Friday, June 13, 2008

Bangladesh ex-PM trip points to political shift


IN A move that could ultimately help Bangladesh's army-backed government achieve credible elections, former Prime Minister Sheikh Hasina left Dhaka on Thursday for foreign medical treatment.

Hasina's Awami League, one of the country's top political parties, has been at loggerheads with the self-defined "interim authorities" over her detention on graft charges, and reluctant to commit to participating in a parliamentary election set for December.

But that has changed now that Hasina has been allowed to fly to the United States for medical treatment on an 8-week parole.

Before leaving, she briefly met senior leaders of the Awami League at the airport.

"We assured her of the party's unity," Syed Ashraful Islam, general secretary of Awami League, told reporters. He said Hasina also asked them to prepare for the December election.

Political analysts said Hasina's freedom, temporary though it may be, had moved the Awami League and government towards a "win-win situation" that would push the political process forward.

"People would now hope the government might offer a similar olive branch to Hasina's rival Begum Khaleda Zia and release her from detention," said Professor Ataur Rahman Khan, president of the Bangladesh Political Science Association.

Khaleda heads another leading group, the Bangladesh Nationalist Party (BNP), whose participation the government also needs to convince foreign governments the December poll is a legitimate one. Like Hasina, she faces graft charges.

"The government is trying to (say) that the judicial process and politics can continue side by side, and the parties may buy it in good faith," Ataur told Reuters on Thursday.

The country's leading English newspaper, the Daily Star, termed the government move on Hasina a "new beginning for a genuine transition to democracy."

"The standoffishness, perhaps even hostility, which in these last many months characterized relations between the government and the political parties has now led to a breather," it said.

Some other Bangladeshis saw signs of hope in the news.

"I am delighted that something is cooking up to suggest that the country may have political peace, at least in the short run," said Tabibur Rahman, a small businessman.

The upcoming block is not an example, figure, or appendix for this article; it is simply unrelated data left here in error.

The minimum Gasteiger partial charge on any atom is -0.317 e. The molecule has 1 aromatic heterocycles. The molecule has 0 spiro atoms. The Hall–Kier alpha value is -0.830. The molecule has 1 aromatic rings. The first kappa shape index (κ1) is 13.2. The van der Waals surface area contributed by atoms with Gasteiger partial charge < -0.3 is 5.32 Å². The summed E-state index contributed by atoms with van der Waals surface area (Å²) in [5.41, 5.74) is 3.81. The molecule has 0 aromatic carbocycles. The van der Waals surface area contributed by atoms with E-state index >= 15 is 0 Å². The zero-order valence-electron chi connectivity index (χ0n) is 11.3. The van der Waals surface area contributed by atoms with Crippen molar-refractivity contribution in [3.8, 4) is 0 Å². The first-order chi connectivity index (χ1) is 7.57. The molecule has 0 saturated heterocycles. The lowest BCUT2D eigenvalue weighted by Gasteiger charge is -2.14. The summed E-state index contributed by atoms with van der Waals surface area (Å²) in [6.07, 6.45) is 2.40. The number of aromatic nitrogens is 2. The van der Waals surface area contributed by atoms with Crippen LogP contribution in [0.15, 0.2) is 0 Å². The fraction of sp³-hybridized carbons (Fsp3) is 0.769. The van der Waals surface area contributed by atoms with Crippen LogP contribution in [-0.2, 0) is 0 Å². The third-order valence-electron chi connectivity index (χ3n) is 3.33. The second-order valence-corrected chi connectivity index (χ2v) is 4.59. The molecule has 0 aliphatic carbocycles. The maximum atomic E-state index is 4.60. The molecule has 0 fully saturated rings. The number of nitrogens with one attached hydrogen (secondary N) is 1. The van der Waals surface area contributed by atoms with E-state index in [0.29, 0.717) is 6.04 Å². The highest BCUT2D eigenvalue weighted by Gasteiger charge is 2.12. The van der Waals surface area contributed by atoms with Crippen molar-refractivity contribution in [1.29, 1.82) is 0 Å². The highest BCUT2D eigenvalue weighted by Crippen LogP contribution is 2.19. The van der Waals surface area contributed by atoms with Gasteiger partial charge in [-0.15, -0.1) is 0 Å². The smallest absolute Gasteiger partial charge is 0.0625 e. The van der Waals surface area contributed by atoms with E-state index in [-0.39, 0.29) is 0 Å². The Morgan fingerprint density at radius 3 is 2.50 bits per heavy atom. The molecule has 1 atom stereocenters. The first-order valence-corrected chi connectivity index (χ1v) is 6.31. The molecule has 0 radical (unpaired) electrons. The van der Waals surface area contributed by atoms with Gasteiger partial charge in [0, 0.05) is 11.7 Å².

However, despite the happiness in various quarters over the move on medical treatment for Hasina, who suffers from a variety of ailments, some say obstacles remain on the path to credible and peaceful elections in the impoverished nation of more than 140 million.

"It's too early to be optimistic," said Delwar Hossain, a veterinary doctor. "We have had a history of lost hopes, so (it's) better we be cautious."

Political analyst Ataur said: "despite an offer of goodwill, uncertainties loom large."

"What or how much the government can do for the fellow former prime minister Begum Khaleda Zia will be a major decider."

Khaleda, also in detention since last September on charges of corruption, has rejected advice by a separate medical board to go abroad for treatment.

But she has asked the government to let her ailing sons, Tareque Rahman and Arafat Rahmanm, travel abroad for care.

Khaleda said during a court hearing on Thursday that the BNP might join talks with the government "if it could prove its neutrality of purpose and in dealing with political parties."

Hasina has said she expects to return immediately after her treatment to actively take part in politics in the run-up to the election. But there is concern among some analysts she will not be allowed back, and that if Khaleda left that would be her fate.

That might enable the military-backed interim government to re-shape Bangladesh's politics, dominated by the two women and their parties for some 15 years until the interim government took over early in 2007.

If the ex-prime ministers and their followers remain the major forces in Bangladesh politics, the corruption and political violence seen during their alternating terms -- which the interim authorities pledged to end -- could flare up again.

"We don't want the government to make a compromise over corruption in exchange for anything," said another businessman, Aminul Islam.

"Finish trial of all those detained, ensure they get justice ... and make clear to the nation that the law spared no one who indulged in wrongdoing." #

Anis Ahmed is bureau chief of Reuters, Dhaka, Bangladesh. Additional reporting by Serajul Islam Quadir; Editing by Jerry Norton

First published in The Washington Post, June 12, 2008